In addition, those buildings will have no windows facing the residential neighborhood and the height of those buildings will be two stories, not three.
“The closest windows that actually face the neighborhood are over 300 feet away,” McCaleb said.
The project proposed “tuck under” garages, a characteristic of higher-end apartments, he said.
Other high-end elements include 70 percent or more masonry and high-quality materials.
“I can’t think of another facility that has integrated garages like this,” Rieger said.
He said the $103,000 per unit cost is unusual for Norman. The area has changed because the HealthPlex was built in the area.
Rieger said 25 acres of high-density residential was planned for across the street, but the high-density residential was lost in the shuffle when the hospital came along, leaving a shortage of high density, which is needed, Rieger said.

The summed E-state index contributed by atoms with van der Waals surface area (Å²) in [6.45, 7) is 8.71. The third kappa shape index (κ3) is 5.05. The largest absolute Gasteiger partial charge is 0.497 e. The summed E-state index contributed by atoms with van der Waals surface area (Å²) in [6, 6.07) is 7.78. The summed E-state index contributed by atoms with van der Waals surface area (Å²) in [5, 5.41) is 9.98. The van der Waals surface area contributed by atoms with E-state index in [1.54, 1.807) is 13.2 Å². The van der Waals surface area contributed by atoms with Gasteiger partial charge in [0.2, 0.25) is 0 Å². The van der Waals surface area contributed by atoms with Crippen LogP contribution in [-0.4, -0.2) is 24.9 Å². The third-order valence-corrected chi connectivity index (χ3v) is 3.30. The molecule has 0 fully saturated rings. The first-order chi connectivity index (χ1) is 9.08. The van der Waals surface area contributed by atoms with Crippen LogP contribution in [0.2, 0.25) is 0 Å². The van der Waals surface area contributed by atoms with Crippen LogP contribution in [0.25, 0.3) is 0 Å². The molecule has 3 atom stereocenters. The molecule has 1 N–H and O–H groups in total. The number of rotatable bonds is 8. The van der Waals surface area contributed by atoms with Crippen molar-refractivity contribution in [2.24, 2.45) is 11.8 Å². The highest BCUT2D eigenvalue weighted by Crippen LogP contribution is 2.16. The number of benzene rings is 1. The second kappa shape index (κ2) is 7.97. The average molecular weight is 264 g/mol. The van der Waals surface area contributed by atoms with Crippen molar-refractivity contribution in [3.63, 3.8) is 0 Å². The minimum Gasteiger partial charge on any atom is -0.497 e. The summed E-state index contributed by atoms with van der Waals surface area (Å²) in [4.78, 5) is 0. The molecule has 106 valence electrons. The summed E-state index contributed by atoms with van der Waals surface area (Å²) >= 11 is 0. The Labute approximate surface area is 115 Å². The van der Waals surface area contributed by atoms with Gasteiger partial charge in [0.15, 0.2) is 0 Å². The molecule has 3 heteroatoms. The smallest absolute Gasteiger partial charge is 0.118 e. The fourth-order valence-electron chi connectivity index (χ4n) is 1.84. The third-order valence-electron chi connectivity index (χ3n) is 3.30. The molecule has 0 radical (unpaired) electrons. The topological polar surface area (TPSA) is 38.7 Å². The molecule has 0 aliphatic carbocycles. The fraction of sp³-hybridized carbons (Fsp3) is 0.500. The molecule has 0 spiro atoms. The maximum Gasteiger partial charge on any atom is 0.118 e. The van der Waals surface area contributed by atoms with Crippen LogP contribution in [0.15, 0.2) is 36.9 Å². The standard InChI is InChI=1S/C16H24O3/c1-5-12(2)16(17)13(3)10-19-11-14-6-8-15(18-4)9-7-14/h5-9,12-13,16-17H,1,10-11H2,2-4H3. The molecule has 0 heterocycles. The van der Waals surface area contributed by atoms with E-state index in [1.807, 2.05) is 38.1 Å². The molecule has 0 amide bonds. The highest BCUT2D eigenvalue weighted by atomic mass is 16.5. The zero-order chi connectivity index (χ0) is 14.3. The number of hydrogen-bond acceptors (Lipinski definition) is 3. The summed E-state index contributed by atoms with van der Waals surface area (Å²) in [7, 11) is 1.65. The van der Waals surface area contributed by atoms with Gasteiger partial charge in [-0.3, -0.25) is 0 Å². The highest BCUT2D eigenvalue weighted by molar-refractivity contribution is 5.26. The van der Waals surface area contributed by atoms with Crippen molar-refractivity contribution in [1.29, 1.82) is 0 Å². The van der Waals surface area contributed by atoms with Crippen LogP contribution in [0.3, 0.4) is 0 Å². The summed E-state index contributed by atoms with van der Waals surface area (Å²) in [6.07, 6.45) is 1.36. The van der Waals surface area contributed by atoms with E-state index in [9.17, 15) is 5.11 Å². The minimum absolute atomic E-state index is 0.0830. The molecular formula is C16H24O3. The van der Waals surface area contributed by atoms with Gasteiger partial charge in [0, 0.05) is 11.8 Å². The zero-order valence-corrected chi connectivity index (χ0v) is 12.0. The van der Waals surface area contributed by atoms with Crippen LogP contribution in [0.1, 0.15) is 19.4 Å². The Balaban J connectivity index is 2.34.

The complex would target young professionals and will have 65 percent one bedroom units.
Protester Heath Hans said the funding from Housing and Urban Development is making the project possible.
He said with interest costs so low, he questions why HUD financing is needed.
“In 2008 when the market dropped, things changed at that corner,” Hans said.
He urged the city council to hold on and believe that commercial growth will come to that corner.
Hans said available funding right now for multifamily is what is pushing that development, but multifamily does not meet the area’s needs.
“I think the HUD financing was mischaracterized,” former council member Hal Ezzell said. He spoke in favor of the project.